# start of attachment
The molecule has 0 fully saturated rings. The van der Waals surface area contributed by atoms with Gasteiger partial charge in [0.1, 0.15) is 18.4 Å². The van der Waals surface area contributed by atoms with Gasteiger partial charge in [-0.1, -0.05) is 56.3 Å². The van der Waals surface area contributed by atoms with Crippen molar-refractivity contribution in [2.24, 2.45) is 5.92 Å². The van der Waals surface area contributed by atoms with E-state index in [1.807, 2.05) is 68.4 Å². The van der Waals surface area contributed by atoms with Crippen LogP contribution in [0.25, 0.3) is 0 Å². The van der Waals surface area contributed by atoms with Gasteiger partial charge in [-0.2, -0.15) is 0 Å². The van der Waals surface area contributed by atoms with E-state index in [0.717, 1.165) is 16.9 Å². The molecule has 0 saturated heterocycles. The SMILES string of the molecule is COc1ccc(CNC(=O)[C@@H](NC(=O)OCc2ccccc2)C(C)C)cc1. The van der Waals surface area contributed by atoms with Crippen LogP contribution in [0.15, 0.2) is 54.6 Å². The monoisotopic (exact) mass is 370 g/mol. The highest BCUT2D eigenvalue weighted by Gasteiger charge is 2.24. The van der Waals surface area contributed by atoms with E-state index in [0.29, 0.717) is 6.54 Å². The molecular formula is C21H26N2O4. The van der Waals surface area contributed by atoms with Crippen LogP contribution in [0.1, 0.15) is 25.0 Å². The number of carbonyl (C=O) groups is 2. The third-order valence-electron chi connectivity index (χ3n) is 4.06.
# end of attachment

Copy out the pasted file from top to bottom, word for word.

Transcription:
The molecule has 0 fully saturated rings. The van der Waals surface area contributed by atoms with Gasteiger partial charge in [0.1, 0.15) is 18.4 Å². The van der Waals surface area contributed by atoms with Gasteiger partial charge in [-0.1, -0.05) is 56.3 Å². The van der Waals surface area contributed by atoms with Crippen molar-refractivity contribution in [2.24, 2.45) is 5.92 Å². The van der Waals surface area contributed by atoms with E-state index in [1.807, 2.05) is 68.4 Å². The van der Waals surface area contributed by atoms with Crippen LogP contribution in [0.25, 0.3) is 0 Å². The van der Waals surface area contributed by atoms with Gasteiger partial charge in [-0.2, -0.15) is 0 Å². The van der Waals surface area contributed by atoms with E-state index in [0.717, 1.165) is 16.9 Å². The molecule has 0 saturated heterocycles. The SMILES string of the molecule is COc1ccc(CNC(=O)[C@@H](NC(=O)OCc2ccccc2)C(C)C)cc1. The van der Waals surface area contributed by atoms with Crippen LogP contribution in [0.15, 0.2) is 54.6 Å². The monoisotopic (exact) mass is 370 g/mol. The highest BCUT2D eigenvalue weighted by Gasteiger charge is 2.24. The van der Waals surface area contributed by atoms with E-state index in [0.29, 0.717) is 6.54 Å². The molecular formula is C21H26N2O4. The van der Waals surface area contributed by atoms with Crippen LogP contribution in [0.1, 0.15) is 25.0 Å². The number of carbonyl (C=O) groups is 2. The third-order valence-electron chi connectivity index (χ3n) is 4.06.